Bryan Batt Press - Playbill
a theatergoer's notebook
When Batt's at Bat, Playbill, November 1999
by Harry Haun

The fella at the Saturday Night Fever audition in platform shoes and bell-bottom pants got the part. "By night I'm a deejay at the 2001 Disco - by day I'm a sleazy disco instructor," says BRYAN BATT, who revels in his role's outrageousness. "When I saw the wig, I said, 'Now, I know him.' His getups are brilliantly hideous, too."

Arlene Phillips, who's directing and choreographing this show, put Batt on Broadway in the first place as the replacement for Rocky One in Starlight Express. "I'm convinced I was cast because I refused to fall down at the audition. I willed myself not to."

Bryan Batt
Photo Credit: Tess Steinkolk

After trains, Batt did felines (Cats). To get a human role, he went Off-Broadway to play the doomed Broadway dancer in Jeffrey (he later reprised that role on film.) He got that with four little words. When Paul Rudnick asked, "Are you really in Cats?" Batt shrugged, "Yeah, now and forever."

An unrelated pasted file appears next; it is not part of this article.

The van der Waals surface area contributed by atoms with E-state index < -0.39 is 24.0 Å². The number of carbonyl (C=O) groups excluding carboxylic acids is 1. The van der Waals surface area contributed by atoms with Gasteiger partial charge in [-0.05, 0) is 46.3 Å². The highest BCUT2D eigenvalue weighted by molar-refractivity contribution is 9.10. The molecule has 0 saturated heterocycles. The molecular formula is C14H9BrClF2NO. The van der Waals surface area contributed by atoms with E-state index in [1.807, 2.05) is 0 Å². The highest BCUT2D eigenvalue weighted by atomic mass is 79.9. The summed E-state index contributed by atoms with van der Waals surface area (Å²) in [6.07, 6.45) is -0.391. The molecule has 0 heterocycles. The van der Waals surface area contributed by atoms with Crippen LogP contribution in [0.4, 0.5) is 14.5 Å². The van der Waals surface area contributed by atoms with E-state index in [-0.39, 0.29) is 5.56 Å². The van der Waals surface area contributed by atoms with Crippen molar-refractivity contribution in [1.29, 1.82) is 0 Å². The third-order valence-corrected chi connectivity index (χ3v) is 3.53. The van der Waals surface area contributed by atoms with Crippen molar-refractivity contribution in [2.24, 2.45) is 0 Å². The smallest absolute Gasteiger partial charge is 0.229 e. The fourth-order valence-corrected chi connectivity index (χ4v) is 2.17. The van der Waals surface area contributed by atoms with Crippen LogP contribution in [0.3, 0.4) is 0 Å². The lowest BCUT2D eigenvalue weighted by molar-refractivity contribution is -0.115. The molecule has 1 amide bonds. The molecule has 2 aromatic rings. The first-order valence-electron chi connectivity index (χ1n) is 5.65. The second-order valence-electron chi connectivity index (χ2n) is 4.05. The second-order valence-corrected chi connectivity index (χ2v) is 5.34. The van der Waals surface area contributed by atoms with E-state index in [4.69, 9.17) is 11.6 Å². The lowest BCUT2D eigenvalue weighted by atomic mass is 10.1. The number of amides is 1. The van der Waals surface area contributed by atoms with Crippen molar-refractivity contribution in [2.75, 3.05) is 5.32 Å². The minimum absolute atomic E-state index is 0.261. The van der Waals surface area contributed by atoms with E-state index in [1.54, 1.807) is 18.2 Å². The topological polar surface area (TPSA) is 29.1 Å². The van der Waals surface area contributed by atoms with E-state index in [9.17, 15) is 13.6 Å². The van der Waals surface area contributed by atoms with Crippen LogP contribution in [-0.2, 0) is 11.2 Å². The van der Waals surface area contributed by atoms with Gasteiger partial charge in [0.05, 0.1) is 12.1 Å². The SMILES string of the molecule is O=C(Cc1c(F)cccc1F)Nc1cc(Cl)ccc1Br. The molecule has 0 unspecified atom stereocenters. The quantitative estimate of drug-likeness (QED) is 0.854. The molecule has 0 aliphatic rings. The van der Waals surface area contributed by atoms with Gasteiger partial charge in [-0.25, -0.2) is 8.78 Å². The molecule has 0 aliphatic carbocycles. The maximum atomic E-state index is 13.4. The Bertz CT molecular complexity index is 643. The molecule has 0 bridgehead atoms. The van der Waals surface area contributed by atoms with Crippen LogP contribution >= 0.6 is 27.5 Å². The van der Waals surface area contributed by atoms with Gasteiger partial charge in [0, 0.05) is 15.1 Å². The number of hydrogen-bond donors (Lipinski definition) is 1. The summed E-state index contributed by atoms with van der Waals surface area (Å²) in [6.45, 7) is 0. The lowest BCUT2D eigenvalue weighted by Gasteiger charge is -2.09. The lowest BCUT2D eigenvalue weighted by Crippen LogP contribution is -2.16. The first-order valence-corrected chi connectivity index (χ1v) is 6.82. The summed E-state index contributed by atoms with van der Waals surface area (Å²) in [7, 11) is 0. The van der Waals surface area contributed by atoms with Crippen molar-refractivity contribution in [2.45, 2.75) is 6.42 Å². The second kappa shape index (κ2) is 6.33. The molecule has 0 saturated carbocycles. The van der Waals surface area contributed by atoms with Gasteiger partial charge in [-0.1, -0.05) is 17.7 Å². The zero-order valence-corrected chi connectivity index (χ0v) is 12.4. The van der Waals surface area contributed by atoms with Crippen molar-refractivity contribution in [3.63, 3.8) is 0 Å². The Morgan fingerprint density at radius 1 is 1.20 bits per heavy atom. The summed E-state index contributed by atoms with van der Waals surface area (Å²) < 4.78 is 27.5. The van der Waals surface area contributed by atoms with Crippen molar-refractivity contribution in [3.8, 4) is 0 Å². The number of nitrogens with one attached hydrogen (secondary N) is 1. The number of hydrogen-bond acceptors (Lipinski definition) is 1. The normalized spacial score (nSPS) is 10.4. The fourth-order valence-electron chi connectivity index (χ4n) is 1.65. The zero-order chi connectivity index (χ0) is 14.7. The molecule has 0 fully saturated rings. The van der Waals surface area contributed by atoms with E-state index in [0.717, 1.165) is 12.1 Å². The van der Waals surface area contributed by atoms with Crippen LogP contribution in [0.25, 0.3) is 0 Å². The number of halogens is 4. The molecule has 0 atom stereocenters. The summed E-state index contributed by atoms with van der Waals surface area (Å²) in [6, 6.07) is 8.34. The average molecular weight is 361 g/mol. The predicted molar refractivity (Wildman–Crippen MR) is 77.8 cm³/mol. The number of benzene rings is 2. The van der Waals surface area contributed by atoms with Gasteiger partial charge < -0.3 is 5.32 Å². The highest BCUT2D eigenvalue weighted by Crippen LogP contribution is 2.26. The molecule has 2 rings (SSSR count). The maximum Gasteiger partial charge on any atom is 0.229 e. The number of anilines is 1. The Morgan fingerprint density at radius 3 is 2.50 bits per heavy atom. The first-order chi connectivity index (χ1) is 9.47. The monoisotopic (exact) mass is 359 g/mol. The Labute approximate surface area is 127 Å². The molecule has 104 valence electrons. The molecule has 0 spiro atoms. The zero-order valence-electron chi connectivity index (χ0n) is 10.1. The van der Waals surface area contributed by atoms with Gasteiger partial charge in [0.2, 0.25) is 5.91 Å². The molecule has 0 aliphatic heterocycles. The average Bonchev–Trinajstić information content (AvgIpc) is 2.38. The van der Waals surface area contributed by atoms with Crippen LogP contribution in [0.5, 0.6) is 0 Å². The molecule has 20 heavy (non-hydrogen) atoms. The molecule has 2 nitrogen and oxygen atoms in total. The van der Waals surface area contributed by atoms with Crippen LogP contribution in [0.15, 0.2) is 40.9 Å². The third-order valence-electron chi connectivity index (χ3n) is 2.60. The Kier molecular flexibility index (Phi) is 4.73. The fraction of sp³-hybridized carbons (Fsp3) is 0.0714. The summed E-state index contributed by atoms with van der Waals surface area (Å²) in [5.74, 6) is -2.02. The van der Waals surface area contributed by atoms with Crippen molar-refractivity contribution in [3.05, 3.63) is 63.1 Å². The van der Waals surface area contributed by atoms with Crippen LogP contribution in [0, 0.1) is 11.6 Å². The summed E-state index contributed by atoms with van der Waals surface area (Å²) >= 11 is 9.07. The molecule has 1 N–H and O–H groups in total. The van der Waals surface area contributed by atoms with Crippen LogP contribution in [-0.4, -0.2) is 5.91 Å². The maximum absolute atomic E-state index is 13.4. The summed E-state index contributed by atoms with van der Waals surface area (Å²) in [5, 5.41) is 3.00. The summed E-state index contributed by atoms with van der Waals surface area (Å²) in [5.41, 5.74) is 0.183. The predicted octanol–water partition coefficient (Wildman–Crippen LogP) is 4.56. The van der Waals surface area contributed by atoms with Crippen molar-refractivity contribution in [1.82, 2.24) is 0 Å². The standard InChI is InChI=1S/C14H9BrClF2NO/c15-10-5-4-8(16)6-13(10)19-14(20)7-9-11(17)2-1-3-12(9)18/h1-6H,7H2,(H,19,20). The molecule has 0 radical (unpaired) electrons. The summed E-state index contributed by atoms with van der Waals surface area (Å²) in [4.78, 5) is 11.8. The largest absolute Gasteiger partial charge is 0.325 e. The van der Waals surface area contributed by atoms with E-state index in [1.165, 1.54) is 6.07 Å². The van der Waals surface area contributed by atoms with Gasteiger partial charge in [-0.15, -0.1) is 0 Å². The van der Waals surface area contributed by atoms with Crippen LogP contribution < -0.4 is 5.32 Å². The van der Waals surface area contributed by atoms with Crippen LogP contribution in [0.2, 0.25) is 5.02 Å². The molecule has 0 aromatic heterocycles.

Since then, Batt seems to have taken up residence at the Minskoff. The theatre's electricians call him "the house actor" because of his consecutive runs there in Joseph and the Amazing Technicolor Dreamcoat, Sunset Boulevard, The Scarlet Pimpernel, and now, Saturday Night Fever. Punctuating these - if not puncturing them - are his recurring stints in Forbidden Broadway.

His next goal is TV. "If one more of my friends tells me I should be on a TV series, I'm going to buy a box, cut it out and stick my head in it - just like Lucille Ball - and have everybody over to the house." - Harry Haun